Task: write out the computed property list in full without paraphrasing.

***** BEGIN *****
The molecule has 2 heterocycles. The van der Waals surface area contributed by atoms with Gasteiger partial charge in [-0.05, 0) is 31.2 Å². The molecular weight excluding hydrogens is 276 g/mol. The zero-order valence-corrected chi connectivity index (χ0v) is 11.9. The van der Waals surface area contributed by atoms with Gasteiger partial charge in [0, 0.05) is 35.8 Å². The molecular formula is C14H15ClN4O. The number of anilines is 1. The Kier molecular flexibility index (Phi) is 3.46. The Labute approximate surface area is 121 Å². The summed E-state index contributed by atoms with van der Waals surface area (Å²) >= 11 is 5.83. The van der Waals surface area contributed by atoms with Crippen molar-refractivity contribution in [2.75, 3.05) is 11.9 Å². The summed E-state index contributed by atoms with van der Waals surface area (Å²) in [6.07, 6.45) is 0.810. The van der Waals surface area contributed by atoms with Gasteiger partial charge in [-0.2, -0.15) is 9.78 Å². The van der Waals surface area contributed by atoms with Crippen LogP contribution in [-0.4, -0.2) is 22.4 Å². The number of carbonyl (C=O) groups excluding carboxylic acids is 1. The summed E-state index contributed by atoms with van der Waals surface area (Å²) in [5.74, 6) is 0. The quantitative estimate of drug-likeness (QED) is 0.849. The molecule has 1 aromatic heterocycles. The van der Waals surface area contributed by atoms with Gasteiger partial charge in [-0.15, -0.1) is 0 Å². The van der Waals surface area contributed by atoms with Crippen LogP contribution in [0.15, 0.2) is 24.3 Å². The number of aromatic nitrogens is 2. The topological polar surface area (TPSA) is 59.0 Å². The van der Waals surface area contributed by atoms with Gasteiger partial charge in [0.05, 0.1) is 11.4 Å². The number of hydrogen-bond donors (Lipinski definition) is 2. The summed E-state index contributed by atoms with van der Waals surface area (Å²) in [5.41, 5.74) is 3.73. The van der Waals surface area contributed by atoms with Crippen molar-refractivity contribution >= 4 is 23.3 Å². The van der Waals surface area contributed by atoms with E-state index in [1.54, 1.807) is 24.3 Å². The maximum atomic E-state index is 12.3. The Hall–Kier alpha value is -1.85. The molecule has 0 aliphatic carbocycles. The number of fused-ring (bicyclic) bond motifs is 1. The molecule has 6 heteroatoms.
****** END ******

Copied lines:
The molecule has 2 heterocycles. The van der Waals surface area contributed by atoms with Gasteiger partial charge in [-0.05, 0) is 31.2 Å². The molecular weight excluding hydrogens is 276 g/mol. The zero-order valence-corrected chi connectivity index (χ0v) is 11.9. The van der Waals surface area contributed by atoms with Gasteiger partial charge in [0, 0.05) is 35.8 Å². The molecular formula is C14H15ClN4O. The number of anilines is 1. The Kier molecular flexibility index (Phi) is 3.46. The Labute approximate surface area is 121 Å². The summed E-state index contributed by atoms with van der Waals surface area (Å²) >= 11 is 5.83. The van der Waals surface area contributed by atoms with Crippen molar-refractivity contribution in [2.75, 3.05) is 11.9 Å². The summed E-state index contributed by atoms with van der Waals surface area (Å²) in [6.07, 6.45) is 0.810. The van der Waals surface area contributed by atoms with Gasteiger partial charge in [-0.2, -0.15) is 9.78 Å². The van der Waals surface area contributed by atoms with Crippen LogP contribution in [-0.4, -0.2) is 22.4 Å². The number of carbonyl (C=O) groups excluding carboxylic acids is 1. The summed E-state index contributed by atoms with van der Waals surface area (Å²) in [5.74, 6) is 0. The quantitative estimate of drug-likeness (QED) is 0.849. The molecule has 1 aromatic heterocycles. The van der Waals surface area contributed by atoms with Gasteiger partial charge in [-0.15, -0.1) is 0 Å². The van der Waals surface area contributed by atoms with Crippen LogP contribution in [0.15, 0.2) is 24.3 Å². The number of aromatic nitrogens is 2. The topological polar surface area (TPSA) is 59.0 Å². The van der Waals surface area contributed by atoms with Gasteiger partial charge in [0.05, 0.1) is 11.4 Å². The number of hydrogen-bond donors (Lipinski definition) is 2. The summed E-state index contributed by atoms with van der Waals surface area (Å²) in [5.41, 5.74) is 3.73. The van der Waals surface area contributed by atoms with Crippen molar-refractivity contribution >= 4 is 23.3 Å². The van der Waals surface area contributed by atoms with E-state index in [1.54, 1.807) is 24.3 Å². The maximum atomic E-state index is 12.3. The Hall–Kier alpha value is -1.85. The molecule has 0 aliphatic carbocycles. The number of fused-ring (bicyclic) bond motifs is 1. The molecule has 6 heteroatoms.